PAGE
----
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Guelph physiotherapist loses appeal of professional misconduct ruling

Court upholds three-month suspension and $30,000 fine issued by College of Physiotherapists of Ontario

A Guelph physiotherapist found guilty of professional misconduct has lost his appeal.

The incident involved an 18-year-old female patient three years ago.

Last spring, Neil Boon, who works at Central Health Care in Guelph, was suspended for three months and ordered to pay $30,000 in costs by the College of Physiotherapists of Ontario.

He appealed that decision.

That appeal was dismissed this month by the Superior Court of Justice, who upheld Boone’s three-month suspension. He must also pay $17,500 in costs.

The incident in question happened in 2015 when the patient identified as KV visited Boon, a physiotherapist with 17 years of experience, for treatment of a sprained ankle.

“Following the appointment, KV initiated a complaint with the police and then to the College.  KV alleged that Mr. Boon had inappropriately encroached on her personal space, and had inappropriately touched her back, thigh and under-arm area near her breast, and placed her foot in his crotch area over his genitals while performing a treatment modality (the ankle\calf or the “dorsiflexion stretch”),” says the written decision of the appeal.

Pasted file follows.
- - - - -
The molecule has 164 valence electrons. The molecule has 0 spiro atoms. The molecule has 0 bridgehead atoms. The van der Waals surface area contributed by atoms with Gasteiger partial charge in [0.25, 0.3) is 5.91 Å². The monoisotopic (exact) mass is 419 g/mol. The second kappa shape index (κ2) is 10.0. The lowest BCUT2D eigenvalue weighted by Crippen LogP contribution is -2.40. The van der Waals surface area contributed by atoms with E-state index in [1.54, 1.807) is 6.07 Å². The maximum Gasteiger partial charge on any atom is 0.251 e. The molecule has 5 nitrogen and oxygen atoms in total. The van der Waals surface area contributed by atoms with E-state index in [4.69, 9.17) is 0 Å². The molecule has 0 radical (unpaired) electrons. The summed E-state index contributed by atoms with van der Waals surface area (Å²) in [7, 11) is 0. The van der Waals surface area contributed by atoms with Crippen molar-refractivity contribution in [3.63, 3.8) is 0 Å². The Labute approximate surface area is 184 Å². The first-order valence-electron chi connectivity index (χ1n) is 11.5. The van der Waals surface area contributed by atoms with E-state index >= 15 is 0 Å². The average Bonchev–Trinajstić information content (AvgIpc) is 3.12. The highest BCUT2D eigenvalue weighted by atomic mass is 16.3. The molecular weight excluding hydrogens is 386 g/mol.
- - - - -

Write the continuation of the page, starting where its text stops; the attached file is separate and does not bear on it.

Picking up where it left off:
Boone denied all allegations and provided several witnesses in support of his professionalism and character at the initial hearing.

After investigating the complaint, the college’s disciplinary committee ruled that there had been professional misconduct but that a professional charge of sexual misconduct was not substantiated.

The victim in the case provided a victim impact statement at the time of the main hearing.

“She outlined her resulting distrust of medical professionals, her sense of powerlessness and recurrent nightmares. She told the Panel that she prefers not to disclose what happened and found both the experience of being a witness at the hearing and the need to disclose to her university faculty in order to get the time to attend, to have been shameful, embarrassing and a loss of her privacy,” the initial ruling by the college stated.

“She expressed regret that Mr. Boon has never acknowledged and apologized for his actions and she shared that this incident, regardless of the passage of time, will be a part of her life going forward.”